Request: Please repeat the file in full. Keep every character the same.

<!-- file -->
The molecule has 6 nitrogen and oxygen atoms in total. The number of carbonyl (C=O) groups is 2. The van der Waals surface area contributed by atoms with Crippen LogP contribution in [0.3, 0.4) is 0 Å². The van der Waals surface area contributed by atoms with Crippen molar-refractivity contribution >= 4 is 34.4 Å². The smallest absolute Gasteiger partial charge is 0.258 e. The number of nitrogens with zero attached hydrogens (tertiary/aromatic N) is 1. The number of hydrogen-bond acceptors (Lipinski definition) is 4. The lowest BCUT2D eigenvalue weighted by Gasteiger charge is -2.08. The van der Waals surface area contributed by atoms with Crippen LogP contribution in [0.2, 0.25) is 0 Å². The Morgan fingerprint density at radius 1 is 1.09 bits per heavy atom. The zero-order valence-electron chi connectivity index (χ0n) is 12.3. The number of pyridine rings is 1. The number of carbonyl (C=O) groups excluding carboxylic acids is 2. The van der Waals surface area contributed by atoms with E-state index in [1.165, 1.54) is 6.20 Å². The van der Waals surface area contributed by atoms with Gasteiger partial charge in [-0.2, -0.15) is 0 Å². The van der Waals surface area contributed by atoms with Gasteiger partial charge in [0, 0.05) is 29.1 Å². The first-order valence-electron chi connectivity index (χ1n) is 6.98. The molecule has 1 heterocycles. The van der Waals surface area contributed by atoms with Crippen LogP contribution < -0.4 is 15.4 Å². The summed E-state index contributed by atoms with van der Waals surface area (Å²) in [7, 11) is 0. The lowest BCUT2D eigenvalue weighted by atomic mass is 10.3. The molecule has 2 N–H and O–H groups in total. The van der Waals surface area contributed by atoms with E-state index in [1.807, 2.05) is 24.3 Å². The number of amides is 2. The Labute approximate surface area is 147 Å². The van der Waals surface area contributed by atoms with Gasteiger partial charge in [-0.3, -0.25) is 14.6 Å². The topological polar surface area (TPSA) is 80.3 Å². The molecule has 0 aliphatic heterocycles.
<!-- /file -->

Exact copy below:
The molecule has 6 nitrogen and oxygen atoms in total. The number of carbonyl (C=O) groups is 2. The van der Waals surface area contributed by atoms with Crippen LogP contribution in [0.3, 0.4) is 0 Å². The van der Waals surface area contributed by atoms with Crippen molar-refractivity contribution >= 4 is 34.4 Å². The smallest absolute Gasteiger partial charge is 0.258 e. The number of nitrogens with zero attached hydrogens (tertiary/aromatic N) is 1. The number of hydrogen-bond acceptors (Lipinski definition) is 4. The lowest BCUT2D eigenvalue weighted by Gasteiger charge is -2.08. The van der Waals surface area contributed by atoms with Crippen LogP contribution in [0.2, 0.25) is 0 Å². The Morgan fingerprint density at radius 1 is 1.09 bits per heavy atom. The zero-order valence-electron chi connectivity index (χ0n) is 12.3. The number of pyridine rings is 1. The number of carbonyl (C=O) groups excluding carboxylic acids is 2. The van der Waals surface area contributed by atoms with E-state index in [1.165, 1.54) is 6.20 Å². The van der Waals surface area contributed by atoms with Gasteiger partial charge in [-0.2, -0.15) is 0 Å². The van der Waals surface area contributed by atoms with Gasteiger partial charge in [0, 0.05) is 29.1 Å². The first-order valence-electron chi connectivity index (χ1n) is 6.98. The molecule has 1 heterocycles. The van der Waals surface area contributed by atoms with Crippen LogP contribution < -0.4 is 15.4 Å². The summed E-state index contributed by atoms with van der Waals surface area (Å²) in [7, 11) is 0. The lowest BCUT2D eigenvalue weighted by atomic mass is 10.3. The molecule has 2 N–H and O–H groups in total. The van der Waals surface area contributed by atoms with E-state index in [1.807, 2.05) is 24.3 Å². The number of amides is 2. The Labute approximate surface area is 147 Å². The van der Waals surface area contributed by atoms with Gasteiger partial charge in [-0.3, -0.25) is 14.6 Å². The topological polar surface area (TPSA) is 80.3 Å². The molecule has 0 aliphatic heterocycles.